ERIC Number: ED270982
Record Type: RIE
Publication Date: 1986
Reference Count: 0
Examining the Effects of Home Training on Problem-Solving Styles.
A study examined the possible differences in home training received by Hispanics and Anglos, the development of particular problem-solving styles as a result of home training, and possible differences between Hispanics and Anglos in problem-solving styles. A questionnaire was used to investigate home teaching style, actualization of home-encouraged problem-solving styles, and self-perceived achievement and/or degree of difficulty in learning science and math. Two nonverbal intelligence subtests were also used to measure inductive problem-solving style. Results indicate a significant difference in problem-solving behaviors encouraged in Hispanic and Anglo homes, namely that Anglo homes tend to encourage analytic and self-dependent skills more often than Hispanic homes. It is suggested that the relative breadth of cognitive skills use encouraged in the home and the use of an analytic versus a global format in teaching strategies may be more influential in academic failure among Hispanics than language skills. It is concluded that learners need to be exposed to analytic and global problem-solving behavior to ensure the development of alternative styles in approaching learning tasks successfully. (MSE)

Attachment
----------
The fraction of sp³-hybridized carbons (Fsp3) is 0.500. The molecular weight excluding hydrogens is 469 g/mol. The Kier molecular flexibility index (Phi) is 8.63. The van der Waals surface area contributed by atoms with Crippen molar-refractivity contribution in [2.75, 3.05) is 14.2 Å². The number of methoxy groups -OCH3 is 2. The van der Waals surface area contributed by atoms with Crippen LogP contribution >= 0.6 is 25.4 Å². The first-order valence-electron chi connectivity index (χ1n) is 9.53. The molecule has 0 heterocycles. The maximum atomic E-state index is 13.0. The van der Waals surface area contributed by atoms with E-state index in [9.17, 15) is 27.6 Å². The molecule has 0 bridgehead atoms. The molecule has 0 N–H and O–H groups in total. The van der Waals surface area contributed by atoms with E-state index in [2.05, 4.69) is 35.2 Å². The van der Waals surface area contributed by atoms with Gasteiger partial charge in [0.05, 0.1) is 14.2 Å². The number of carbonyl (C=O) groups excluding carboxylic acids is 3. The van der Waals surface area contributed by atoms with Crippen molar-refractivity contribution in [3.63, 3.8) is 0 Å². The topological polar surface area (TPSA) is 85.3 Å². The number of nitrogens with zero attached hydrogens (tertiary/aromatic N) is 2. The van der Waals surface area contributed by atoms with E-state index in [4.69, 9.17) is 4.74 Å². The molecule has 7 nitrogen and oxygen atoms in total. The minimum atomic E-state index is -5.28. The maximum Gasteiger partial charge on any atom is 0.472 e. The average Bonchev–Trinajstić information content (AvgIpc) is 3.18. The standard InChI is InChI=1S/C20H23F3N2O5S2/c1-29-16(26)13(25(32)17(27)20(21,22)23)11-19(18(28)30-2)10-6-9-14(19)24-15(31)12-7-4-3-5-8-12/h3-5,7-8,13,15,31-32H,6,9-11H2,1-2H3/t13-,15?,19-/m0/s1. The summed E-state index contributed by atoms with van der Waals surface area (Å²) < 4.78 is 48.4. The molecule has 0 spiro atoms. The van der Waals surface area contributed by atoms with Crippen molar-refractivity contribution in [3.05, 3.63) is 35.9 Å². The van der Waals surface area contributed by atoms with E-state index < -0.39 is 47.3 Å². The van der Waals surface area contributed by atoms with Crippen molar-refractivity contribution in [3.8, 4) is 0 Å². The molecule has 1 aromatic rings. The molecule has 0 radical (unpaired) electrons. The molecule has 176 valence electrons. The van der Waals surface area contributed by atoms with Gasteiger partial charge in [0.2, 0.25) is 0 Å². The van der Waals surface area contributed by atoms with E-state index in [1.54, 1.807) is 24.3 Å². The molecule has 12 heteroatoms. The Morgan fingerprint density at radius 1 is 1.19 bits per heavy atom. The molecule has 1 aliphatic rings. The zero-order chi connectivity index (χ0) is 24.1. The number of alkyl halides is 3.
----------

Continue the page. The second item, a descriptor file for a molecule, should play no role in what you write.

Publication Type: Reports - Research; Speeches/Meeting Papers
Education Level: N/A
Audience: Teachers; Practitioners
Authoring Institution: N/A
Note: Paper presented at the Annual Meeting of the Teachers of English to Speakers of Other Languages (20th, Anaheim, CA, March 3-8, 1986).